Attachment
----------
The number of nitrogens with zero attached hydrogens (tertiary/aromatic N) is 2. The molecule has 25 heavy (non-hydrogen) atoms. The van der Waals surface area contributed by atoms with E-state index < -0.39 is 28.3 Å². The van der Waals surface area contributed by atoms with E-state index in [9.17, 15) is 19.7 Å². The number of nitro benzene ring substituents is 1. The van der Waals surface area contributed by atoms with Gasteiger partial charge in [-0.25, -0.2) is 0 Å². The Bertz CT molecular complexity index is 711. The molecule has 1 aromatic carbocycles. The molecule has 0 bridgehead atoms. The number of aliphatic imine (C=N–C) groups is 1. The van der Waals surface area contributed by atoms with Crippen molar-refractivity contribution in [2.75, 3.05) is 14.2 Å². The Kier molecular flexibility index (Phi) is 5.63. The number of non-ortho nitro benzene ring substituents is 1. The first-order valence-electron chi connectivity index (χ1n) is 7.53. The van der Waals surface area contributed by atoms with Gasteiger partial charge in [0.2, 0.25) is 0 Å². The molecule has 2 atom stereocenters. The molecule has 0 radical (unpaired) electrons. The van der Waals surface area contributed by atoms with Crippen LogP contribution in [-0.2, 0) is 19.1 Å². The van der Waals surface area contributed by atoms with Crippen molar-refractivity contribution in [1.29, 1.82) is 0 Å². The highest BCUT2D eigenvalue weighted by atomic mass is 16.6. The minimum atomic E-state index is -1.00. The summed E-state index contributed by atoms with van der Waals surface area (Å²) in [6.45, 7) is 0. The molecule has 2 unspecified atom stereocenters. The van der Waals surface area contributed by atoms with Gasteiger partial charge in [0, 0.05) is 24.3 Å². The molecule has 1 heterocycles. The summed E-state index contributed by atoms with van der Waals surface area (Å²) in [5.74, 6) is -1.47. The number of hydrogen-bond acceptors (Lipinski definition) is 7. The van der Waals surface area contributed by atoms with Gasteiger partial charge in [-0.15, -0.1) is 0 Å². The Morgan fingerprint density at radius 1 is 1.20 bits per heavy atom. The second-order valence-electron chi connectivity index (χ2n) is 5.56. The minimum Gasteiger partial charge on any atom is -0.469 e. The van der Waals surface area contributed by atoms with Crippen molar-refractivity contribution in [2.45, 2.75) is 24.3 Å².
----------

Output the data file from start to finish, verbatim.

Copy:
The number of nitrogens with zero attached hydrogens (tertiary/aromatic N) is 2. The molecule has 25 heavy (non-hydrogen) atoms. The van der Waals surface area contributed by atoms with E-state index < -0.39 is 28.3 Å². The van der Waals surface area contributed by atoms with E-state index in [9.17, 15) is 19.7 Å². The number of nitro benzene ring substituents is 1. The van der Waals surface area contributed by atoms with Gasteiger partial charge in [-0.25, -0.2) is 0 Å². The Bertz CT molecular complexity index is 711. The molecule has 1 aromatic carbocycles. The molecule has 0 bridgehead atoms. The number of aliphatic imine (C=N–C) groups is 1. The van der Waals surface area contributed by atoms with Crippen molar-refractivity contribution in [2.75, 3.05) is 14.2 Å². The Kier molecular flexibility index (Phi) is 5.63. The number of non-ortho nitro benzene ring substituents is 1. The first-order valence-electron chi connectivity index (χ1n) is 7.53. The van der Waals surface area contributed by atoms with Gasteiger partial charge in [0.2, 0.25) is 0 Å². The molecule has 2 atom stereocenters. The molecule has 0 radical (unpaired) electrons. The van der Waals surface area contributed by atoms with Crippen LogP contribution in [-0.2, 0) is 19.1 Å². The van der Waals surface area contributed by atoms with Crippen molar-refractivity contribution in [1.29, 1.82) is 0 Å². The highest BCUT2D eigenvalue weighted by atomic mass is 16.6. The minimum atomic E-state index is -1.00. The summed E-state index contributed by atoms with van der Waals surface area (Å²) in [6.45, 7) is 0. The molecule has 2 unspecified atom stereocenters. The van der Waals surface area contributed by atoms with Gasteiger partial charge in [0, 0.05) is 24.3 Å². The molecule has 1 heterocycles. The summed E-state index contributed by atoms with van der Waals surface area (Å²) in [5.74, 6) is -1.47. The number of hydrogen-bond acceptors (Lipinski definition) is 7. The van der Waals surface area contributed by atoms with Gasteiger partial charge in [-0.15, -0.1) is 0 Å². The Morgan fingerprint density at radius 1 is 1.20 bits per heavy atom. The second-order valence-electron chi connectivity index (χ2n) is 5.56. The minimum Gasteiger partial charge on any atom is -0.469 e. The van der Waals surface area contributed by atoms with Crippen molar-refractivity contribution in [2.45, 2.75) is 24.3 Å².